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It's a bit after 3 a.m. as I'm writing this here in Abu Dhabi. At least I think that's what it is. After 16 hours of flights, across nine time zones, and a down day to recover from arriving in the Persian Gulf sick, it's difficult to tell.
But there's something you need to know…
When I left the United States on Tuesday, Nov. 15, crude oil had just posted its strongest one-day rally of 2016. WTI (West Texas Intermediate, the benchmark crude rate traded in New York) shot up $2.49 or 5.8% for the day. The rise kept gaining speed as some traders had to unwind their short positions.
That's been great news for energy investors, as shares across the oil sector have risen – especially in the case of premium U.S. shale producers.
Of course, this has followed a period of weakening oil prices. Even after Tuesday's monster gain, WTI was up only 1.2% for the week and was still down 8.9% for the month. Now, prices should consolidate over the rest of the week.
But one factor is currently overriding everything else when it comes to the price of oil…
Whether an OPEC oil deal is successfully engineered at the cartel's Nov. 30 meeting in Vienna.
And I need to warn you – there are some bad signs on the horizon for that meeting…
Prices Are Now Dictated by the Chances of an OPEC Oil Deal
But don't be fooled.
The ups and downs in the oil market are primarily about whether markets think OPEC will, or won't, succeed at capping oil production on Nov. 30. Earlier this week, the Russians noted (once again) that they would be on board.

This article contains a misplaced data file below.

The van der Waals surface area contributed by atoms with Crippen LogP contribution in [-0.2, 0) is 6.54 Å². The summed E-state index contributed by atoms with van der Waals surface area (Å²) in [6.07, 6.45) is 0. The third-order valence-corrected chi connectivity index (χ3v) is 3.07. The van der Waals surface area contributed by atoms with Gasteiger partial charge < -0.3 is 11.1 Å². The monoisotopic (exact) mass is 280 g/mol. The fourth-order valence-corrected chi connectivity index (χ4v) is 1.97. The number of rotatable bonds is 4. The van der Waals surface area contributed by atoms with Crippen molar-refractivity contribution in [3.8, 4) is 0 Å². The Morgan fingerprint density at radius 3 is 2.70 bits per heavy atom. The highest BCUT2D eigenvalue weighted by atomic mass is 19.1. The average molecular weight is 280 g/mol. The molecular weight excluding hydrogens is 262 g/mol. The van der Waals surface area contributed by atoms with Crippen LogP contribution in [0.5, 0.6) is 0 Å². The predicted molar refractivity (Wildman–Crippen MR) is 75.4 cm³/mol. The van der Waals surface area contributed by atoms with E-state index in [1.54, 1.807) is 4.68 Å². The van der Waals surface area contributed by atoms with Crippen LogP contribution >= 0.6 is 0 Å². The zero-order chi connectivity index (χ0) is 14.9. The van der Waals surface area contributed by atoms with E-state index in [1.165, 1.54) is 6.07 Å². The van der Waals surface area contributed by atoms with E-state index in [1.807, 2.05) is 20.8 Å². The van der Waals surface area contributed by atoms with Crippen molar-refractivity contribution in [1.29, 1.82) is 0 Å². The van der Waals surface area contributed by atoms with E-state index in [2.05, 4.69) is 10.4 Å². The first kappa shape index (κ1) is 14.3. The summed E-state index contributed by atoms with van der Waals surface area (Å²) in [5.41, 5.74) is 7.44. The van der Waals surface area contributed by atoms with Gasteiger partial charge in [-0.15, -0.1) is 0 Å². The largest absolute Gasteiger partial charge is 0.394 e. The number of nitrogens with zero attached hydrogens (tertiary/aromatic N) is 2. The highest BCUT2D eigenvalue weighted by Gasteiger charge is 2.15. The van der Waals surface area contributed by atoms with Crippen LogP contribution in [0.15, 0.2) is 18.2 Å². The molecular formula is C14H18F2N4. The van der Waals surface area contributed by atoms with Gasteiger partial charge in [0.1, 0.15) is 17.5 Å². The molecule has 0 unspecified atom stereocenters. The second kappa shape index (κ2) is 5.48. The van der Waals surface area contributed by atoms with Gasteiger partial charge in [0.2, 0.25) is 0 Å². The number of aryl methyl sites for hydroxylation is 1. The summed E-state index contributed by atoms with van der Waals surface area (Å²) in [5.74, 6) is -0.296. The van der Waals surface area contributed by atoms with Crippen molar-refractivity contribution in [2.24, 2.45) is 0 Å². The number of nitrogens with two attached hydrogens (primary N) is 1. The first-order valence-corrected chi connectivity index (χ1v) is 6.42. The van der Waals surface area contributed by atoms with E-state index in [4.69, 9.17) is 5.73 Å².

That's crucial, because Russia remains the largest non-OPEC oil producer where national production levels are determined by central authorities and a dominant state-controlled national oil company.
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The American oil patch, in contrast, involves thousands of participants with what is produced, and by whom, being determined by market conditions. That means the United States – where huge extractable reserves of shale and tight oil have catapulted it into a world leader – is not a party to international arrangements.
Simply put, the U.S. does not have a "central" oil minister who speaks on behalf of the government and dictates policy to a "central" oil company. There is no way for the U.S. to negotiate the way OPEC and Russia do.
The value of U.S. currency is still important to the global oil trade because oil contracts are denominated in the dollar. However, with international oil prices determined by demand and events outside of North America and Western Europe, what happens in the U.S. has largely impacted the global oil price only through how much is imported into the country from elsewhere.
Yes, Congress now allows the export of crude oil from the states after a prohibition that lasted over four decades. But it will take some time before U.S. exports will have any impact on the broader market.
That's why it's OPEC's and Russia's ability to work together that is an absolute linchpin in any production cap.
About the Author
Dr. Kent Moors is an internationally recognized expert in oil and natural gas policy, risk assessment, and emerging market economic development. He serves as an advisor to many U.S. governors and foreign governments. Kent details his latest global travels in his free Oil & Energy Investor e-letter. He makes specific investment recommendations in his newsletter, the Energy Advantage. For more active investors, he issues shorter-term trades in his Energy Inner Circle.